David Herrmann and Dayna Silveira lived in a house in Paradise that overlooked a forested valley.
Herrmann, a former Marine, had been renovating the house over the last four years. It had big glass windows and a deck where the couple drank coffee in the morning and ate dinner at night.
It was their home in Paradise.
On the morning of Nov. 8, Silveira and Herrmann went to work, she as a health insurance agent in nearby Chico and he as a UPS driver. Their RV sat in the driveway, packed for a long-planned vacation. Silveira had loaded up the RV’s fridge. All they had to do was back out of the driveway after work and go. They left their pug, Ollie, alone in the house.
Then the Camp Fire roared through. The couple tried to get back in to save their pug and the RV, but law enforcement turned them back. A neighbor managed to save the pug, but everything else burned. They knew it, but until now, they hadn’t been back to see the ruins of their home.
Two weeks after the fire, we drive back with them. As we head into Paradise, down the main street, some of the older shops have been reduced to piles of blackened, twisted metal and rubble. Others, miraculously, stand largely unscathed.
The shelves of a burned convenience store still hold bottles, but they looked aged, the shards of glass broken, opaque. A nearby gas station has burned to the ground, but some of the vehicles in the car dealership next door remain unblemished.
As we pass through the wreckage, Siveira and Herrmann give a shocked, running commentary on the familiar landmarks that have largely vanished: the small vineyard, a neighbor's newly finished garage.
And then Silveira points and says: “Ours isn’t there.”
“That one, on the left, that’s me ... was me,” Herrmann adds. “It’s a lot more final when you look at it. That’s the front windows, master bedroom, living room … Really the only thing that survived is the rain gutter.”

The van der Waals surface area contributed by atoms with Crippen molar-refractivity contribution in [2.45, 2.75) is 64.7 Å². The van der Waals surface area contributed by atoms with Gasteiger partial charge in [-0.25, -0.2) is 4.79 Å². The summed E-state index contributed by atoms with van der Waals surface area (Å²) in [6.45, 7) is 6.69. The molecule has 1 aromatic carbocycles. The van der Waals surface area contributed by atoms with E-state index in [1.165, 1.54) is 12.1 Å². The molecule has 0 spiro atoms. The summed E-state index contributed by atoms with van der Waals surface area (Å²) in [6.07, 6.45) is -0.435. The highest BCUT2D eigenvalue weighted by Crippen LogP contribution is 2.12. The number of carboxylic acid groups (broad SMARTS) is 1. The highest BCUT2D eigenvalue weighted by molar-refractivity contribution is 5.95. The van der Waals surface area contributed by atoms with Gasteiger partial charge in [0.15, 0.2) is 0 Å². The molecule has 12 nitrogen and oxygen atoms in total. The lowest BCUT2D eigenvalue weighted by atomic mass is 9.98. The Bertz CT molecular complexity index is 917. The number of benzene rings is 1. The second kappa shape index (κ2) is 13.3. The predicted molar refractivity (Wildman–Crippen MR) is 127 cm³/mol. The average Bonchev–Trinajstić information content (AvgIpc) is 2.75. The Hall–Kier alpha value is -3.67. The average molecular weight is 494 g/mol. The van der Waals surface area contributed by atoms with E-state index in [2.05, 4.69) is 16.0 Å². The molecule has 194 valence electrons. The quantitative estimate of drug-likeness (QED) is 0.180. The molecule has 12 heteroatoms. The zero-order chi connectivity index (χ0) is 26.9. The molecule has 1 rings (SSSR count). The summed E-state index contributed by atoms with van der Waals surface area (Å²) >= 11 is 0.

Everything is charred: the Yamaha ATV, the refrigerator, a bathtub, blackened silverware in the kitchen. Herrmann points to a fire extinguisher and laughs wryly.
“Your bed frame’s still here!” he shouts to Silveira, who tells him to take a picture for the insurance adjuster. A self-described type-A personality, Silveira has prepared meticulous lists for the insurance company of possessions in the house: Samsonite luggage, and Apple iPad, a Sonicare electric toothbrush.
It’s bizarre what didn’t burn.
“The dishes that I gave him such a hard time about, that I never wanted to see again, made it," Silveira says, spotting a still intact bowl that Herrmann bought from Walmart. They take a moment to laugh at the absurdity of it.
“Look at all that,” Silveira sighs, her words trailing off. Glass is scattered everywhere, windows blown out by the inferno. Nails, once firmly attached to wood, lie on the ground. Melted metal looks like seeping paint on the ground.
Silveira finds her junior high photos in a twisted tin box. This is the thing that gets her.
“That was my hope, that my junior high pictures would make it, " she says. "There they are, just complete ash."
Close to tears, she continues: “Oh my gosh, this is unreal. Unreal. Everything we worked for."
The couple points to their neighbor’s untouched house next door. Silveira says she feels bad for them, because she knows they feel bad. It drives home how indiscriminate the fire was, no matter how well residents may have been.
“See, my whole yard is rock," Herrmann says. "I was prepared for a low grass fire. This tree fire? (We) didn’t stand a chance,” he says.
Herrmann and Silveira have insurance, so they’ll get a chance to rebuild.
They're still deciding if they want to.